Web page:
The Station Churches

Those of us who assist at the Traditional Latin Mass - and use daily missals, notice that during Lent (and also at other times within the liturgical year, Advent is another example) that there is a specific "Station" indicated for each of the days. The practice is not limited to the Extraordinary Form, as the Station Masses a very long held practice and are followed by seminarians from a number of seminaries in Rome.

 

We had a chance a couple of times to participate in just a couple of Masses at Station Churches in Rome and discovered what a wonderful thing it is to do during Lent.

 

A very thorough treatment of the subject is The Lenten Station Churches of Rome by Rev. James D. Watkins. It was published by the Pontifical North American College in Rome, and the copy we have was last revised and reprinted in 2002. (When we are citing from this work, we will indicate that by *)

 

Another, smaller work, was sent to us, but the author is unknown. It is more devotional than historical, and citations will be noted by ~.

 

  *The word "station" seems to be derived from the Latin statio or stare: a standing together, that is, a gathering around the bishop at the altar to celebrate the Eucharist. Before the end of the first century, the growth of the Christian community in the larger imperial centers (Rome, Antioch, Alexandria, etc.) required multiple Eucharistic liturgies in different domus Dei (i.e. churches in private homes), but the bishop's Eucharist remained the official liturgy. At least during the periods of relative calm, official stations were early designated for celebrating the major liturgical feasts in various churches, so that as much of the community as possible might gather around the bishop regularly or at least from time to time. In establishing a cycle of stational visits, the bishops of Rome, like other bishops who followed this policy, saw it it an apt symbol of the unity of the shepherd with his flock. For although the whole diocesan community could not attend the stational Mass, this Mass ould be the official diocesan liturgy, and delegations would be on hand to represent the various city districts, with their own clergy to minister to them. If the priest in charge of a titulus was absent, the celebrant wuld send him, as a sign of Eucharistic union, the fermentum, namely, a portion of his own consecrated Host. At Rome, no evidence remains of the specific locations of these early stations which were held in the large domus Dei and suburban cemeterial basilicas.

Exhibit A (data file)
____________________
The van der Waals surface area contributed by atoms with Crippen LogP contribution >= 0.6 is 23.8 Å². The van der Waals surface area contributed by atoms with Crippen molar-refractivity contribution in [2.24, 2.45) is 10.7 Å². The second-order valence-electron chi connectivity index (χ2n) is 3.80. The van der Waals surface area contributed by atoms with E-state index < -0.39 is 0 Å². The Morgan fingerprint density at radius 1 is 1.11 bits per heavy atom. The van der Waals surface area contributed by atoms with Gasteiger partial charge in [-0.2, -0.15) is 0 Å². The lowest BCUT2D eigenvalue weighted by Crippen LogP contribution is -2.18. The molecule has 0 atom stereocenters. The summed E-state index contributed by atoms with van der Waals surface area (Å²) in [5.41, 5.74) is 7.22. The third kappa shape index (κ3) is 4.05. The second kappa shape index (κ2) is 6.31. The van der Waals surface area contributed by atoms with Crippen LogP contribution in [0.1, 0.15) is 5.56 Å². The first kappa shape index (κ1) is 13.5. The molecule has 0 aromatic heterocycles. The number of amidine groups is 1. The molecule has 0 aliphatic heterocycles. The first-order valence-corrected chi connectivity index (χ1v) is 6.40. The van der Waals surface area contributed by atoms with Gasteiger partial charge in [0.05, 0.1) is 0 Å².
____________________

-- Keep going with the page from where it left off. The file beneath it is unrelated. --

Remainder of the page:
•It is not known which were the original Roman station churches, but the popes may have started the practice as early as the third century. After the Peace of Constantine in 313, the primitive domus Dei became the tituli, along with some of the vast new Constantinian basilicas. The number of stations and their solemnity gradually incraased, especially under the liturgical influence of Jerusalem. Significant additions were made to the list of stations by Leo 1 (440-46 1), Gregory the Great (590-603), and Gregory II (715--731). The list was essentially completed by Leo III (795-816) and encompasses ninety-four stations on ninety-two days, including the days of Lent and Easter 1378. Interest in them revived in the nineteenth century, especially under the influence of Leo XIII (1878-1903).

 

1. St. Anastasia, 2. St. Apollanariariacu, 3. Twelve Apostles, 4. St. Balbina, 5. St. Cecelia, 6. St. Chrysogonus, 7. St. Clement, 8. Sts. Cosmas and Damian, 9. Four Holy Crowned

 Martyrs, 10. Holy Cross of Jerusalem, 11. St Cyriacus, 12. St. Stephen, 13. St. Eusabius, 14. St. George, 15. St. John Lateran, 16. Sts. John and Paul, 17. St. John at the Latin Gate,  18. St Lawrence outside the Walls, 19. St. Lawrence in Damaso, 20. St. Lawrence in Lucina, 21. St. Lawrence in Panisperna, 22. St. Mark, 23. St. Marcellus, 24. Sts. Peter and Marcellus, 25. St. Mary in Dominica, 26. St. Mary Major, 27. St. Mary and the Martyrs, 28. St. Mary across the Tiber, 29. St Nicholas in Chains, 30 St. Nerius and Achilleus, 31. St. Paul Outside the Walls, 32. St. Pancratius Outside the Walls, 33. St. Peter, 34. St. Peter in Chains, 35. St. Praxedes, 36. St. Prisca, 37. St. Pudentiana, 38. St. Sabina, 39. St. Susanna, 40. St. Sylvester and Martia, 41. St Tryphon, 42. Vitalia, 43. St. Sixtus, 44. St. Mary the New, 45. St. Agatha.